Tag Archives: shoulder

Big waterfront wedding poses parking questions

The in basket: Karen Ross of North Kitsap said “We are having a wedding (at a home on) Beach Drive in Poulsbo on August 6 in the front yard, which is beach-front property.
“There will be a very large crowd, possibly 180 people, which could mean at least 120 cars.
“I am unable to find out what the law is regarding roadside parking.  The roads in our area have very wide shoulders.  Our neighborhood is rural.
“I plan to go door to door to let neighbors know that cars will be alongside the roads during the wedding,” Karen said.
“Do you know what the law is regarding roadside parking in our area? I would like to know what the law is first before I contact neighbors and I also think it would be good for me to let the county police know.”
The out basket: I would have known the answer had her road had white edge striping. It’s illegal to park on the shoulder with one’s tires on or across that white stripe.

But Beach Drive doesn’t have edge striping, so I had to go to Deputy Scott Wilson of Kitsap County Sheriff’s Office.

“This should not be an issue for the Ross family and their wedding guests,” he said.

“Vehicles parked on roads without painted edge (‘fog’) lines follow the same rules as roads with painted edges. Cars parked in this neighborhood should be positioned on the roadway shoulder, facing the direction of travel. Parked vehicles should not block the traveled portion of the roadway,  not block driveways and must remain at least 15 feet from a fire hydrant.

“This is a safety aspect primarily,” Scott said. “if there’s a requirement for sheriff’s patrol, medic or fire engine units to enter the neighborhood for emergency response, they need to be able to do so without having parked vehicles block or hinder their ingress/egress.”


‘Filtering’ in traffic is illegal for bicyclists

The in basket: After a flurry of bicycle-related Road Warrior columns last summer, Julie Snyder of Poulsbo asked about what she called “the fairly common practice of ‘filtering,'” or riding one’s bicycle between lanes of traffic stopped at an intersection.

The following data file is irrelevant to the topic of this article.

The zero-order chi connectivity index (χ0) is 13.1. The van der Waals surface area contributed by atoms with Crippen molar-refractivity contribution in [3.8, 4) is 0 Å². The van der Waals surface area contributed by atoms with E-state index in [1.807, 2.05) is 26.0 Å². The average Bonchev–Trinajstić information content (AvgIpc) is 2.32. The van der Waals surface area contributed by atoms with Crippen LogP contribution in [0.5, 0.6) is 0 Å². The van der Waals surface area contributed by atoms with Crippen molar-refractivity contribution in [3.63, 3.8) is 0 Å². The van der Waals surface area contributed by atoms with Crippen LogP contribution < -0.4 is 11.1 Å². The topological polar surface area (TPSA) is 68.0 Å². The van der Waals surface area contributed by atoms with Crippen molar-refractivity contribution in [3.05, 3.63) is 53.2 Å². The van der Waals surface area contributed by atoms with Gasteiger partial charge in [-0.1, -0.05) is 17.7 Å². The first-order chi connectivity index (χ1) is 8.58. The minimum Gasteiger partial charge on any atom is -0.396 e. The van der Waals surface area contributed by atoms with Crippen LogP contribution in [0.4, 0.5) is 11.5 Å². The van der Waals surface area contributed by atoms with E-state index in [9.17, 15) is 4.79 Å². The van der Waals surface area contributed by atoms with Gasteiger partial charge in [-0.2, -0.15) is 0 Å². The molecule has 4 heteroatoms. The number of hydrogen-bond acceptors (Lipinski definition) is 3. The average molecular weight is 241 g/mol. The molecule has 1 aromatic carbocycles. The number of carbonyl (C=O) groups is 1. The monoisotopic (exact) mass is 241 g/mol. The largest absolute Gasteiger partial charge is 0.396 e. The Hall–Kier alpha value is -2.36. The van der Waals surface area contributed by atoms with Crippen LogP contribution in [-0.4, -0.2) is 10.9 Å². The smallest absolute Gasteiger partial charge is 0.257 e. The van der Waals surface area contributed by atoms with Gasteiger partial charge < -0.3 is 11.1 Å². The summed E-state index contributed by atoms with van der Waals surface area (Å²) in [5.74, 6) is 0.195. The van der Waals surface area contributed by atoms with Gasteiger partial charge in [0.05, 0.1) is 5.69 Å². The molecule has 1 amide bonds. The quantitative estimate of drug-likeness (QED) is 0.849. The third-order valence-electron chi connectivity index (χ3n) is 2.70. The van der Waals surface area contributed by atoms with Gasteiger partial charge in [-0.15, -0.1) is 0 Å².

She specifically asked about The Finn Hill/Lindvig Way intersection with Viking Way in Poulsbo, and turns in either direction onto Viking.

Coming west on Lindvig, she said, it’s uphill and bicyclists have trouble not delaying cars if the biker has to take a full spot in the travel lanes to get to the Viking Avenue signal.

“The road splits from two lanes into three just before Cenex, with no shoulder,” she said. “At the bottom of the hill (near Bond Road), I’m moving much slower than traffic, since it’s uphill. Everyone passes me. Then, as cars stop at the light, I start overtaking them.

“Since I want to proceed straight, I look and signal into the center lane, cross the right turn lane when given a break by a motorist, and ride to the right BESIDE those center lane cars up to the stop line, ready to cross when the light changes. There is a shoulder on the opposite side of Finn Hill, and soon the line of cars passes me again.

“I use the same method when turning left to go south on Viking Way (but I add some further eye contact and a nice left-turn signal).

“A motorist friend told me that although filtering was practical, it wasn’t legal. I should take the lane and act ‘like a car’ through this, and every, intersection with no bike lane. I tried this once, and found myself the subject of motorist frustration. Since Lindvig is uphill, I take much longer than a car to move through, and drivers weren’t happy about waiting.”

Going in the other direction on Finn Hill Road, she runs afoul of a safety tip on the state’s Web site, which says, ‘Don’t pass on the right – Motorists may not look for or see a bicycle passing on the right.’

“There is often a back-up of 20 cars from the light,” Julie said. “Should cyclists NOT pass this line of traffic on the right-hand shoulder? There is no designated right-turn lane at the bottom. I approach the bottom of the hill slowly, and stop at the stop line well to the right of the first car in line at the light,” she said.